Pick up a postcard on a trip or a bug in your backyard and you may start a hobby to last a lifetime
YOU don't have to be rich to start a collection. You don't even need an allowance. All you need is a love of adventure and a little curiosity.
It could begin without any planning at all. Walking along a beach one day, you pick up an unusual shell or a mermaid's tear, one of those bits of sea-worn glass that the waves wash up. Soon you find another. Then another. Before you know it, you're reading books on tides and ocean ecology and you've got a jar filled with colorful beach treasures.
Of course, shells and sea glass may not be your idea of treasure. That's OK. Collections can be made of almost anything.
The mayor of New York City, David Dinkins, collects jackets. Pop star Michael Jackson collects exotic animals. And the Queen of England collects postage stamps.
Although some collections start by chance, some are acquired out of a passion for knowledge. The famous magician, Harry Houdini, collected over 3,000 books and papers on the subject of magic. But most collections, often the best-loved collections, are accumulated just for the fun of it.
What should you collect? Whatever you enjoy. Do you like the colors and textures of stones? You'll probably find the start of a rock and mineral collection in your own backyard. A summer trip is a good time to begin collecting travel-related items like postcards, menus, maps, or giveaway soaps from airlines and hotels. This year, 1992, is an especially good time to start a collection of buttons and pins.
A presidential election will be held in November. Political buttons, along with posters and bumper stickers, are given away free by campaign workers before elections. Look for them near shopping malls and supermarkets. You also can request a button by calling a candidate's local campaign headquarters.
This summer, Olympic Games were held in Spain. The American companies that sponsored the US Olympic teams made special promotional pins, which you can request by writing a letter. You'll find the sponsor's addresses on their products or at your local library.
After you decide what to collect, you will want to think about specializing. The best collectors aim for quality, not quantity.
If you're collecting baseball cards, you may choose to specialize in only one team or one player. If you're a rock hound, as rock collectors are called, you can narrow your specimens down to the very best of each kind of rock and mineral. If you collect insects, you may want to follow the example of an Englishman named N. C. Rothschild who concentrated on fleas.
Mr. Rothschild gathered fleas from all over the world. He asked explorers to bring him specimens from their travels. Eventually his collection included thousands of fleas, all preserved, stored in small bottles, and marked with their place of origin. (You might check with your parents before starting a flea collection.)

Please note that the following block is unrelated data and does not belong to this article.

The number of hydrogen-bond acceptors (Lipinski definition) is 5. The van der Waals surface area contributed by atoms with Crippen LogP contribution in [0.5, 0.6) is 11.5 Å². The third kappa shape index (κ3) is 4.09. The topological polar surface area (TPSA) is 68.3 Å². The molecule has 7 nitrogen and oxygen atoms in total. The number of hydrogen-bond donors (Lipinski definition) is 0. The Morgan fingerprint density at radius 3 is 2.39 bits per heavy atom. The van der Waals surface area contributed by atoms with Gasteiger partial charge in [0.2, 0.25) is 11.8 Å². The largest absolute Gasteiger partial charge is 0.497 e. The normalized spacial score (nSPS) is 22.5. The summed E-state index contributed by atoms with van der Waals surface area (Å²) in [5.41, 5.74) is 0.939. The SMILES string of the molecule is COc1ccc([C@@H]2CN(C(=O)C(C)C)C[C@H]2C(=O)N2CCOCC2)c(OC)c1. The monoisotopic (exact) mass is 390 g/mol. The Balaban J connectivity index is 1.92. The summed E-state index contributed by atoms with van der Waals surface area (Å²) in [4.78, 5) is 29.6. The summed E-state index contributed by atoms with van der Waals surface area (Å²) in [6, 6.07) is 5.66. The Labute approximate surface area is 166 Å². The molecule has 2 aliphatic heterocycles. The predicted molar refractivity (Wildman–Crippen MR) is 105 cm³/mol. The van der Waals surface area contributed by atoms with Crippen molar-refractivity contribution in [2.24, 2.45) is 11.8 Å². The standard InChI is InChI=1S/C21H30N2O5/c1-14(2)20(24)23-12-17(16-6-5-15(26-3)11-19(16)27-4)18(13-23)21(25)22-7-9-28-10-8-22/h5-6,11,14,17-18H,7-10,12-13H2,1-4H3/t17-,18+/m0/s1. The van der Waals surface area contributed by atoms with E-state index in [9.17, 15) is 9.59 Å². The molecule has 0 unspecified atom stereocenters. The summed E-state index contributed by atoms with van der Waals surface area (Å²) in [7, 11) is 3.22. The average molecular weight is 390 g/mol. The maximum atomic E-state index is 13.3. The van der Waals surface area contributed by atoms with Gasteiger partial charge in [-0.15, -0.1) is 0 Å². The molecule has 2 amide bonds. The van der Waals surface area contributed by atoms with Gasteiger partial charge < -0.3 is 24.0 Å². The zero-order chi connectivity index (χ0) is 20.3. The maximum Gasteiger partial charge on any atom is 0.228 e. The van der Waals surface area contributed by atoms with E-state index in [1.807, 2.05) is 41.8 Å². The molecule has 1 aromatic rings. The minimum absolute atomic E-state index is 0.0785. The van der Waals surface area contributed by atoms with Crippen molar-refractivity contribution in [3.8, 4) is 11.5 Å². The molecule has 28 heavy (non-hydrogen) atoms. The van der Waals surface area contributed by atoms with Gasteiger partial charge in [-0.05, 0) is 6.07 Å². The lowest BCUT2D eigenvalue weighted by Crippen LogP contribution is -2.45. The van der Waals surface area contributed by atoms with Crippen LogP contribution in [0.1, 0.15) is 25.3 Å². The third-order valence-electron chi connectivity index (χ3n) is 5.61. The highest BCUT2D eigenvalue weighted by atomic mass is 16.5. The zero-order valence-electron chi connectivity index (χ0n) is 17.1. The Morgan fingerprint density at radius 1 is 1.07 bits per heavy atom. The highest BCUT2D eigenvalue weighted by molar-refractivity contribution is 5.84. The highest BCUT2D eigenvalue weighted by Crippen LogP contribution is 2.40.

How do you store and display what you've collected? That depends on what you collect. Any sort of paper object - valentines, cereal boxes - and of course comic books and baseball cards, should be stored in special, acid-free slipcovers available at hobby stores and by mail order from companies listed in collectors' magazines.
A collection of buttons and pins can be worn on a cap, a scarf, a jacket, or displayed on a cloth banner in your room. Serious collectors sometimes keep their best pins and buttons inside a glass frame. Egg cartons and boxes with corrugated bottoms, the kind in which fruit is shipped, make good containers for rocks, shells, and other small objects.
If you're collecting toys, dolls or action figures it's best to keep them in their original packaging. The packaging adds value and keeps the toy in "mint" or "factory perfect" condition.
If your collection is just for fun, you don't need to worry about the condition of your collectibles. But if you hope to profit from your hobby, you'll want to learn how collectibles are rated.
Collectibles that are bought and sold are ranked by a rating system. The best examples are called "mint," or "factory perfect." The least valuable examples are ranked "poor."
A collector's club is a good place to become familiar with rating systems and other aspects of collecting. Club members are usually happy to share information and meet others who enjoy their hobby. Your library should have a listing of clubs in your area, as well as books and magazines on collecting.
Whatever you choose to collect, whether it's rocks or rock- star autographs, you'll probably find yourself exploring new terrain. Collections are like journeys; they often lead you places you've never been before. And your journey could last a lifetime. Maybe longer.
When archaeologists opened the tomb of the Pharaoh Tutankhamen, they discovered he'd been buried for more than 3,000 years ... with his collection of walking sticks. `Kidspace' is a place on the Home Forum pages where kids can find stories that will tickle imaginations, entertain with a tall tale, explain how things work, or describe a real-life event. These articles appear twice a month, always on a Tuesday.